- Memory integration
- Award date
- 2 December 2014
- Number of pages
- Document type
- PhD thesis
- Faculty of Social and Behavioural Sciences (FMG)
- Psychology Research Institute (PsyRes)
The aim of this thesis was to characterize the neural mechanisms underlying memory integration. In chapter 2, we studied the neural underpinnings of regularity extraction across hippocampus-dependent episodic memories. We found higher connectivity between the hippocampus and the mPFC for the retrieval of items that were congruent to the regularity structure than for the items that were incongruent to it. Moreover, we also found increased cortico-cortical connectivity for the items that were congruent as compared with incongruent to the regularity structure. In chapter 3, we characterized the influence of time and sleep on the transformation from episodic to semantic memory. We found that regularity knowledge evolved in the first few hours post-encoding, as evidenced by an increase in generalization accuracy from immediately following encoding, to 4 hrs later. Whereas sleep and wakefulness did not differentially contribute to this increase, the amount of time spent in SWS correlated with generalization accuracy. In chapter 4 we investigated how a previously formed regularity structure, or schema, impacts new memory formation. Together, the behavioral and EEG results revealed that memory was inferior for schema-congruent items, leaving us to conclude that schemas have a strong impact on what is stored into memory. Finally, in chapter 5, we investigated the influence of acute emotional arousal and negative emotional traits on representational separation in the hippocampus. Results showed that acute emotional arousal increased representational separation in the hippocampus, whereas symptoms of affective pathology were instead related to a breakdown in representational separation.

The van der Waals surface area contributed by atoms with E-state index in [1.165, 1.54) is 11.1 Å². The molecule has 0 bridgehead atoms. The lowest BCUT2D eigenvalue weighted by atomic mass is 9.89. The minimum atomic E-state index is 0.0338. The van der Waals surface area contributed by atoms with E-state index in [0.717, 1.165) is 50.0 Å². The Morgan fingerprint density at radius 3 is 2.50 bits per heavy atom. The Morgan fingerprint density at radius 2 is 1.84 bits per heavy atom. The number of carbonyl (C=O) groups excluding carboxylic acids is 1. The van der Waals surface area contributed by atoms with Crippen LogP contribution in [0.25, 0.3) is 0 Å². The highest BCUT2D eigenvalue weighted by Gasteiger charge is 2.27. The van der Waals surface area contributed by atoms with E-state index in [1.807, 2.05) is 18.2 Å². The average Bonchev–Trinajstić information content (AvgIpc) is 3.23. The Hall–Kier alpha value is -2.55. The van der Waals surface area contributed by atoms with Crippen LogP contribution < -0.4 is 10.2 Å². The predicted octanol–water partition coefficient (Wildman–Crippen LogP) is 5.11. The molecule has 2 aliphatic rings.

- Research conducted at: Universiteit van Amsterdam
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